Half-Life

Time goes on and turns our attention, but radioactive isotopes take a long time to decay. On Greg Laden’s Blog, Analiese Miller and Greg update us on the nuclear crisis in Japan. Although the dangers faced at the Fukushima power plant have diminished, the long term consequences have just begun. Greg writes “it has been a while since extensive fission has occurred in the leaking reactor” and “there is real progress in hooking up the plants to outside power sources.” Meanwhile, Ana’s extensive news feed documents irradiated produce, neglected and euthanized livestock, and a widened evacuation zone. On Casaubon’s Book, Sharon Astyk enumerates her first (and only) top ten list, with ways to reduce our dependence on energy. She suggests we stop voting for industrial production with our dollars, buy things used, and cut back on everything from “lumber to underpants.” Going green will take some ingenuity, but it will provide a safer, cleaner, and cooler world for future generations.

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Efficiency: Mould vs. Man

i-0bc6ced0a4f57c48def4f8b1a11424e8-mouldbuzz.jpgRobert Burns wrote that the best laid schemes of mice and men go often askew, but Tokyo railway planners seem to have arranged things just right. Ed Yong on Not Exactly Rocket Science reports that Japanese researchers are exploring “better network design through biological principles,” by setting a “slime mould” cell loose on an in vitro model of the greater Tokyo area. Food sources in the wet dish simulated nearby cities, and slime-repellant light approximated mountains and other natural barriers. As the cell grew, latching onto food sources and refining its connections, it settled into a network nearly identical to the actual Tokyo rail system. So why risk laying schemes when a mindless organism will do it for you? But while efficiency comes naturally to Physarum polycephalum, we humans have to work a little harder for it. Sharon Astyk on Casaubon’s Book writes that it’s easy for people to “get confused about what matters and how much,” and offers ten ways to start doing more with less. And on The World’s Fair, Vince LiCata criticizes the plague of onboard computers that is making fridges and other appliances useless before their time; as Vince says, “some things need computer control, some things really just don’t.”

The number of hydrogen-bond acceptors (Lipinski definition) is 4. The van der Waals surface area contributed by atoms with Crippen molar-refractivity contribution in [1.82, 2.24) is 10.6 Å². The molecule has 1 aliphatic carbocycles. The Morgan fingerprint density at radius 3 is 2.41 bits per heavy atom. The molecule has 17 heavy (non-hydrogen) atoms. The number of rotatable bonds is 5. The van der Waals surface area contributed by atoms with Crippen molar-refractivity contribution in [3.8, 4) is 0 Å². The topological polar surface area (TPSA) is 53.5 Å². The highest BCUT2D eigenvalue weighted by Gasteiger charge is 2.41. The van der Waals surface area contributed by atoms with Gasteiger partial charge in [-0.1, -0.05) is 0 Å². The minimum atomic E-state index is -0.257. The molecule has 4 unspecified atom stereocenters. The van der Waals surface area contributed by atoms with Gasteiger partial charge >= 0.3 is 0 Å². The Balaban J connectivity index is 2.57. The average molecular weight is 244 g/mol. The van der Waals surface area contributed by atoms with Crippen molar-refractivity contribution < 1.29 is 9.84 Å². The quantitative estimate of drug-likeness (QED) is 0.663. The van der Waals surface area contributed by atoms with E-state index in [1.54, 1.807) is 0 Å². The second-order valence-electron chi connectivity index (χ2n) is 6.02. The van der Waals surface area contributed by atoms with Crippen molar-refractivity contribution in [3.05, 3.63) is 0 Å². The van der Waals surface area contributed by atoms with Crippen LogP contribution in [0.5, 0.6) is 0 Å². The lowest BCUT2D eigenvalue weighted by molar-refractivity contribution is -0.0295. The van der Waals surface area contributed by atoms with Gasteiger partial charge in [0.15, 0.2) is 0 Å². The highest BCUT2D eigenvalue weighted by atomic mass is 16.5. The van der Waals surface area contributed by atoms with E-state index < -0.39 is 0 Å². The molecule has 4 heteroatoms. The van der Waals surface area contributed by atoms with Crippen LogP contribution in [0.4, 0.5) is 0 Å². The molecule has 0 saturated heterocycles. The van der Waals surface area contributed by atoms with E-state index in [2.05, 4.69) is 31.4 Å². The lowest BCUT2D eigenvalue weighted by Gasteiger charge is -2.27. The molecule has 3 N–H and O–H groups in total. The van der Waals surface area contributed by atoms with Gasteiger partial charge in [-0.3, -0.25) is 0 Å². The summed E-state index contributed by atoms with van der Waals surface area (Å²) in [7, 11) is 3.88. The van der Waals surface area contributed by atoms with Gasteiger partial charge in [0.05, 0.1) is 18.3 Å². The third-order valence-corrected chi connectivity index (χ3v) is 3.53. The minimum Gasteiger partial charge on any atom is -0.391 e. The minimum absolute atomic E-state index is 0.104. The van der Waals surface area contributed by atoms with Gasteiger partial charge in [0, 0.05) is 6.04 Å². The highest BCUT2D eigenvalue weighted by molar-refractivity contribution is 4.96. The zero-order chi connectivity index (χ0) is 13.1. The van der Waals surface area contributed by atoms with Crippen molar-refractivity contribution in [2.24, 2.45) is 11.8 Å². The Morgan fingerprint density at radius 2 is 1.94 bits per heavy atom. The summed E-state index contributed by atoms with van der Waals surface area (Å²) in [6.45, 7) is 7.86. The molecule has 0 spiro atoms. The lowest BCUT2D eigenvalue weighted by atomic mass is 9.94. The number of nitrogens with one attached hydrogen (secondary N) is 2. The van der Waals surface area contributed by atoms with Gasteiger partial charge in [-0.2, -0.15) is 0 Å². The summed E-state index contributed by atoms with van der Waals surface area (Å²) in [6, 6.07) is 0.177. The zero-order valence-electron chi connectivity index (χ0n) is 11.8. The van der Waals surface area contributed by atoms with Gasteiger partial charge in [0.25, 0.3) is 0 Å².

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The Climate Scandal That Wasn’t

i-9cb1dad898ac903573f92e4f175e89a5-climebuzz.jpgLast week, hackers pulled a data heist on the Climatic Research Unit of the University of East Anglia, releasing thousands of stolen documents and emails that purportedly exposed a scientific conspiracy to fabricate evidence of global warming. Climate change skeptics dug into the data with forks and knives, choosing the choicest morsels as evidence of fraud. But ScienceBloggers are unimpressed by the stunt. On A Few Things Ill Considered, Coby Beck places tongue in cheek, rejoicing that the Greenland ice sheet is now refreezing. On Deltoid, Tim Lambert reports that NASA is being sued by the Competitive Enterprise Institute for scientist Gavin Schmidt’s activities on the RealClimate blog, where he “makes it perfectly clear that the claims of scientific malpractice are without foundation.” On Stoat, William M. Connolley debunks some of the supposed instances of hanky-panky, writing that “everyone with any sense seems to have got the right answer by now.” James Hrynyshyn on The Island of Doubt calls the stolen data “just plain banal” and “bereft of the context required to understand them in any meaningful way.” Hrynyshyn also presents some new projections from The Copenhagen Diagnosis, which show that global carbon dioxide emissions were 40% higher in 2008 than in 1990, and that by 2100, sea levels may rise by as much as two meters.

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